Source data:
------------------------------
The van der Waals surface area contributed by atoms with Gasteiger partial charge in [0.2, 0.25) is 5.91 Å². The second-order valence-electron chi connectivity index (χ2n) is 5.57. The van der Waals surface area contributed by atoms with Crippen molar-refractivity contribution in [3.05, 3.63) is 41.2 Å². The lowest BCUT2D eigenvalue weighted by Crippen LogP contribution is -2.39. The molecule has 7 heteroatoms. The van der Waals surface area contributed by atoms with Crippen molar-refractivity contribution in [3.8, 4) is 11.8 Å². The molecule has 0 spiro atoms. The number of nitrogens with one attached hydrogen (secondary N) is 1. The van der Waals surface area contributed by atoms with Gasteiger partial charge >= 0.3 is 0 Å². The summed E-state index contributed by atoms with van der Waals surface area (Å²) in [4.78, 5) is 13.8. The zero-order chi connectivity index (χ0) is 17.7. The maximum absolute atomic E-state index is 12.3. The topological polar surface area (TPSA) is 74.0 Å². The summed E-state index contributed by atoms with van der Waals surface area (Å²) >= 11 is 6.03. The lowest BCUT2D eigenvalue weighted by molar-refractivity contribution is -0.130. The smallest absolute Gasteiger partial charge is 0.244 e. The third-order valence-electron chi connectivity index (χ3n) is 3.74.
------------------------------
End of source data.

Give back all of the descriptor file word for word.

The van der Waals surface area contributed by atoms with Gasteiger partial charge in [0.2, 0.25) is 5.91 Å². The second-order valence-electron chi connectivity index (χ2n) is 5.57. The van der Waals surface area contributed by atoms with Crippen molar-refractivity contribution in [3.05, 3.63) is 41.2 Å². The lowest BCUT2D eigenvalue weighted by Crippen LogP contribution is -2.39. The molecule has 7 heteroatoms. The van der Waals surface area contributed by atoms with Crippen molar-refractivity contribution in [3.8, 4) is 11.8 Å². The molecule has 0 spiro atoms. The number of nitrogens with one attached hydrogen (secondary N) is 1. The van der Waals surface area contributed by atoms with Gasteiger partial charge >= 0.3 is 0 Å². The summed E-state index contributed by atoms with van der Waals surface area (Å²) in [4.78, 5) is 13.8. The zero-order chi connectivity index (χ0) is 17.7. The maximum absolute atomic E-state index is 12.3. The topological polar surface area (TPSA) is 74.0 Å². The summed E-state index contributed by atoms with van der Waals surface area (Å²) >= 11 is 6.03. The lowest BCUT2D eigenvalue weighted by molar-refractivity contribution is -0.130. The smallest absolute Gasteiger partial charge is 0.244 e. The third-order valence-electron chi connectivity index (χ3n) is 3.74.